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Title: Statistical properties of liquid protein-water molecular system dynamics
Author: Voraprateep, Jutharath
ISNI:       0000 0004 7961 3271
Awarding Body: Aston University
Current Institution: Aston University
Date of Award: 2017
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It is considered an established fact that water plays the major role in protein motion, there is a close connection between the water dynamics and the protein conformational dynamics. We report on statistical analysis of such conformational dynamics obtained using classical molecular dynamics simulations with explicit water. We investigate specific moments in time when one of the dihedral angles of a simulated protein (a peptide dialanine) makes a large amplitude change causing a conformational transition in the peptide. We are interested in finding statistical correlations between the values of the angle at the moment of transition and several moments in advance of the transition (between 0.0 and 50.1ps). We also investigate how these correlations change when conditioned on the presence of water at different locations in space around the peptide. The challenge is in a large number of parameters that influence the conformational dynamics, which leads to multivariate probabilities. As statistical tools, we use pair-copulas and the Kendall's tau correlation. Copulas are a special way of representing multivariate probabilities. Paircopulas construction (PCC) decomposes a multivariate probability density into bivariate copulas, so-called pair-copulas. D-vine is one of graphical models that give a specific way of decomposing the probability density. The dependency structure is determined by the bivariate copulas and a nested set of trees using pair-copula. For this research, we apply the D-vine to study the statistical correlations between variables describing molecular conformation of a peptide and the properties of water molecules surrounding the peptide. We have found that the dynamics of peptides conformation possesses temporal correlations well in advance of the moments of conformational transitions. Moreover, when conditioned on the presence of water molecules at a few very specific locations in the first hydration shell of the peptide, these correlations become stronger and longer in time. This quantifies the influence of water on the conformational transitions and specifies water molecules that appear critical for the peptide to make successful conformational transition.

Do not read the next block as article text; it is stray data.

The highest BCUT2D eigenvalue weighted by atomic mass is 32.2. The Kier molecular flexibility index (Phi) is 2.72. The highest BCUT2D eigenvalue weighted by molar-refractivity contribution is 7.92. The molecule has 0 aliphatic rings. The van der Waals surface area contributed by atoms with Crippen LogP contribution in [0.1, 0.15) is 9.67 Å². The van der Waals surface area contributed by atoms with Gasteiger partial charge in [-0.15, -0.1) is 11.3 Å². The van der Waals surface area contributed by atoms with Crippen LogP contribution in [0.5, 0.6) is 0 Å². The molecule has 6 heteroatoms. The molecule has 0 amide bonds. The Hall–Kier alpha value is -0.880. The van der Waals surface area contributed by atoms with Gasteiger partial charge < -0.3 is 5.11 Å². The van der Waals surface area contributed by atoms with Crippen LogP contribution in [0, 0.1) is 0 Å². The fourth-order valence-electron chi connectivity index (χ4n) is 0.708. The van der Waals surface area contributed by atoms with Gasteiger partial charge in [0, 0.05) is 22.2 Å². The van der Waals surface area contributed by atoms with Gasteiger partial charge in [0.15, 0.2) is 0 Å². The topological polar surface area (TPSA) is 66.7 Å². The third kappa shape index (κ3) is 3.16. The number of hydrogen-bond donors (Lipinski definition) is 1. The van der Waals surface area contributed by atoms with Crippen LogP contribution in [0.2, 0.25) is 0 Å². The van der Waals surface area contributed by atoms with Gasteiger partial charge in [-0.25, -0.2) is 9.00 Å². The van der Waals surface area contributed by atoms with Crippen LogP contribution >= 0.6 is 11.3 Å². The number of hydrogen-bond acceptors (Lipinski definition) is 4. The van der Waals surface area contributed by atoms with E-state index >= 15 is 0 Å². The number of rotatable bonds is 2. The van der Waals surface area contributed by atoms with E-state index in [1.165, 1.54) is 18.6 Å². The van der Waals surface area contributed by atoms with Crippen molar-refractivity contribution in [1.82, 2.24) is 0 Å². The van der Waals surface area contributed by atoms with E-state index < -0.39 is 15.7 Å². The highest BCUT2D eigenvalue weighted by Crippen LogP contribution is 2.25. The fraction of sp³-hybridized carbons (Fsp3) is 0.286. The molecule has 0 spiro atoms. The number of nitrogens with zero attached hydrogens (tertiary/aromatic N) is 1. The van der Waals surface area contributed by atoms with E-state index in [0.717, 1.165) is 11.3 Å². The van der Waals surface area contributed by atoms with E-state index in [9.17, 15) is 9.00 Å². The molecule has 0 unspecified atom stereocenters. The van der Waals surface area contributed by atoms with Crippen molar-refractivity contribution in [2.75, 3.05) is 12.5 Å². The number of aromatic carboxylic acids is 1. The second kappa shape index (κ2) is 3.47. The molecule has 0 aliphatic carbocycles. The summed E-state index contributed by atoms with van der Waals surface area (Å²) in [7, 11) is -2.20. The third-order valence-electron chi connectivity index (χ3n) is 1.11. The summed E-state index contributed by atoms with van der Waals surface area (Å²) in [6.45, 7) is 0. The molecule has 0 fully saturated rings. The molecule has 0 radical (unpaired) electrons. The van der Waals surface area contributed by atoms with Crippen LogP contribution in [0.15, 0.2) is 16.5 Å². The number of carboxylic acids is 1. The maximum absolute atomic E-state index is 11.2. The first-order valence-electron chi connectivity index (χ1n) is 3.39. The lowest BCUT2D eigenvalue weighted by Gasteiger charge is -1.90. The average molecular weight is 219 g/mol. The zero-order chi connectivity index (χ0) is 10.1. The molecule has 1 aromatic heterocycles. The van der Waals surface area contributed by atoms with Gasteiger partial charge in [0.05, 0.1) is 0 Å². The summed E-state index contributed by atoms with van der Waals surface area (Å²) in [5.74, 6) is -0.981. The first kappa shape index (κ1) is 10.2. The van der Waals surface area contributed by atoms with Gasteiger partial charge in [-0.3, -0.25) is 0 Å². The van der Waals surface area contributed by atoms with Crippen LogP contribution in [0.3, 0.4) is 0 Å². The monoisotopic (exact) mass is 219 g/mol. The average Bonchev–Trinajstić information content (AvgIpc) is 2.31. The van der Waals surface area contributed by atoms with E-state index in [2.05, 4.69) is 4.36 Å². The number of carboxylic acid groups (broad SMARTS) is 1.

Supervisor: Not available Sponsor: Not available
Qualification Name: Thesis (Ph.D.) Qualification Level: Doctoral